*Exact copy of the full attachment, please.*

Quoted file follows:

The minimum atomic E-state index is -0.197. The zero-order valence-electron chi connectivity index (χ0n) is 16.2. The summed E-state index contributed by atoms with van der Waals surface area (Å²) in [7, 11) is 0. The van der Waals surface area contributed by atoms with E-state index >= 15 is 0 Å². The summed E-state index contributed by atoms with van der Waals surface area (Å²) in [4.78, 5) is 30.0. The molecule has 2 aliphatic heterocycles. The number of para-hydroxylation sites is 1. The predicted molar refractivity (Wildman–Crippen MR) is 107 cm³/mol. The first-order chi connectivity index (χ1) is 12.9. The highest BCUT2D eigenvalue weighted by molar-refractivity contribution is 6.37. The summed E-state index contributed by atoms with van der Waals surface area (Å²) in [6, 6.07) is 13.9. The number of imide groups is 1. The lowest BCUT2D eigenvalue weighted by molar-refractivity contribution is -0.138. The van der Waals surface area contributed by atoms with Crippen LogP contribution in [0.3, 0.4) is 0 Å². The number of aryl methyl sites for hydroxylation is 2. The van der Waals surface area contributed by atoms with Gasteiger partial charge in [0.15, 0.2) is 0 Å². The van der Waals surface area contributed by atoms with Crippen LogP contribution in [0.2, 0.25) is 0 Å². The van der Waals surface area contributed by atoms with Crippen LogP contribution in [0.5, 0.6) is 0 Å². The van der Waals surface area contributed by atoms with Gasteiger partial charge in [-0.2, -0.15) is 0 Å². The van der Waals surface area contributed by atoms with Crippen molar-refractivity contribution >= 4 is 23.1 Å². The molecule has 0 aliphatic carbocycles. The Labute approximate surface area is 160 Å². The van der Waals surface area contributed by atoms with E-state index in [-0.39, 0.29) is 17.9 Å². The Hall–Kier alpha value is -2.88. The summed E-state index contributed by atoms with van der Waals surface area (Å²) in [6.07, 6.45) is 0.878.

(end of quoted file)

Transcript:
The minimum atomic E-state index is -0.197. The zero-order valence-electron chi connectivity index (χ0n) is 16.2. The summed E-state index contributed by atoms with van der Waals surface area (Å²) in [7, 11) is 0. The van der Waals surface area contributed by atoms with E-state index >= 15 is 0 Å². The summed E-state index contributed by atoms with van der Waals surface area (Å²) in [4.78, 5) is 30.0. The molecule has 2 aliphatic heterocycles. The number of para-hydroxylation sites is 1. The predicted molar refractivity (Wildman–Crippen MR) is 107 cm³/mol. The first-order chi connectivity index (χ1) is 12.9. The highest BCUT2D eigenvalue weighted by molar-refractivity contribution is 6.37. The summed E-state index contributed by atoms with van der Waals surface area (Å²) in [6, 6.07) is 13.9. The number of imide groups is 1. The lowest BCUT2D eigenvalue weighted by molar-refractivity contribution is -0.138. The van der Waals surface area contributed by atoms with Crippen LogP contribution in [0.3, 0.4) is 0 Å². The number of aryl methyl sites for hydroxylation is 2. The van der Waals surface area contributed by atoms with Gasteiger partial charge in [0.15, 0.2) is 0 Å². The van der Waals surface area contributed by atoms with Crippen LogP contribution in [0.2, 0.25) is 0 Å². The van der Waals surface area contributed by atoms with Crippen LogP contribution in [0.5, 0.6) is 0 Å². The van der Waals surface area contributed by atoms with Gasteiger partial charge in [-0.2, -0.15) is 0 Å². The van der Waals surface area contributed by atoms with Crippen molar-refractivity contribution >= 4 is 23.1 Å². The molecule has 0 aliphatic carbocycles. The Labute approximate surface area is 160 Å². The van der Waals surface area contributed by atoms with E-state index in [-0.39, 0.29) is 17.9 Å². The Hall–Kier alpha value is -2.88. The summed E-state index contributed by atoms with van der Waals surface area (Å²) in [6.07, 6.45) is 0.878.